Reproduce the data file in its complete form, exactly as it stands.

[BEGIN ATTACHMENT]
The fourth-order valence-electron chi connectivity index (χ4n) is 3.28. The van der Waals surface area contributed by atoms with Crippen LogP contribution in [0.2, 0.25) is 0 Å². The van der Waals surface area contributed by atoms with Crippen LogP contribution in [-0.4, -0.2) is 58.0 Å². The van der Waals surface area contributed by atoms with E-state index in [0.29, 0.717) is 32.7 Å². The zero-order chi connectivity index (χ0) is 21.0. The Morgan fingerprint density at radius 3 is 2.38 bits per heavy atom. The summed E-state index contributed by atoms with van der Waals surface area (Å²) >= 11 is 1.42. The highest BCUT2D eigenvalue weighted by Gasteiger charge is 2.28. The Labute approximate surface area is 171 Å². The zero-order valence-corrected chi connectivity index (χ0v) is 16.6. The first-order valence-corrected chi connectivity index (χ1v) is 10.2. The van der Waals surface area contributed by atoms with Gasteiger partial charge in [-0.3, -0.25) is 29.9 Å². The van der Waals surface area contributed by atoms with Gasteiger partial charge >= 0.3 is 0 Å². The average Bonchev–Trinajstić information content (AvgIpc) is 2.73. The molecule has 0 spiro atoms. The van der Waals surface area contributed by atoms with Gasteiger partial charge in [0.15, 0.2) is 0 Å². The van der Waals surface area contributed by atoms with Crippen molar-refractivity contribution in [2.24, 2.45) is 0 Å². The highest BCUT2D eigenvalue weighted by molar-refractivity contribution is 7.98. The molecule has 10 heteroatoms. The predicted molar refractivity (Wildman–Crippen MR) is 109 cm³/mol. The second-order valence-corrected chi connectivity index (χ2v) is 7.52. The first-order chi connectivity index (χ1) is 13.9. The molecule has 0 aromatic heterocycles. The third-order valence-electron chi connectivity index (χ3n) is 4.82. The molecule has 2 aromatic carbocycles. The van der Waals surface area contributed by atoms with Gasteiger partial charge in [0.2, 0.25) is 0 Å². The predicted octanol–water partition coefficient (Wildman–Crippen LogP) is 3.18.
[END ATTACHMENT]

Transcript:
The fourth-order valence-electron chi connectivity index (χ4n) is 3.28. The van der Waals surface area contributed by atoms with Crippen LogP contribution in [0.2, 0.25) is 0 Å². The van der Waals surface area contributed by atoms with Crippen LogP contribution in [-0.4, -0.2) is 58.0 Å². The van der Waals surface area contributed by atoms with E-state index in [0.29, 0.717) is 32.7 Å². The zero-order chi connectivity index (χ0) is 21.0. The Morgan fingerprint density at radius 3 is 2.38 bits per heavy atom. The summed E-state index contributed by atoms with van der Waals surface area (Å²) >= 11 is 1.42. The highest BCUT2D eigenvalue weighted by Gasteiger charge is 2.28. The Labute approximate surface area is 171 Å². The zero-order valence-corrected chi connectivity index (χ0v) is 16.6. The first-order valence-corrected chi connectivity index (χ1v) is 10.2. The van der Waals surface area contributed by atoms with Gasteiger partial charge in [-0.3, -0.25) is 29.9 Å². The van der Waals surface area contributed by atoms with Gasteiger partial charge >= 0.3 is 0 Å². The average Bonchev–Trinajstić information content (AvgIpc) is 2.73. The molecule has 0 spiro atoms. The van der Waals surface area contributed by atoms with Gasteiger partial charge in [0.15, 0.2) is 0 Å². The van der Waals surface area contributed by atoms with Crippen molar-refractivity contribution in [2.24, 2.45) is 0 Å². The highest BCUT2D eigenvalue weighted by molar-refractivity contribution is 7.98. The molecule has 10 heteroatoms. The predicted molar refractivity (Wildman–Crippen MR) is 109 cm³/mol. The second-order valence-corrected chi connectivity index (χ2v) is 7.52. The first-order chi connectivity index (χ1) is 13.9. The molecule has 0 aromatic heterocycles. The third-order valence-electron chi connectivity index (χ3n) is 4.82. The molecule has 2 aromatic carbocycles. The van der Waals surface area contributed by atoms with Gasteiger partial charge in [0.2, 0.25) is 0 Å². The predicted octanol–water partition coefficient (Wildman–Crippen LogP) is 3.18.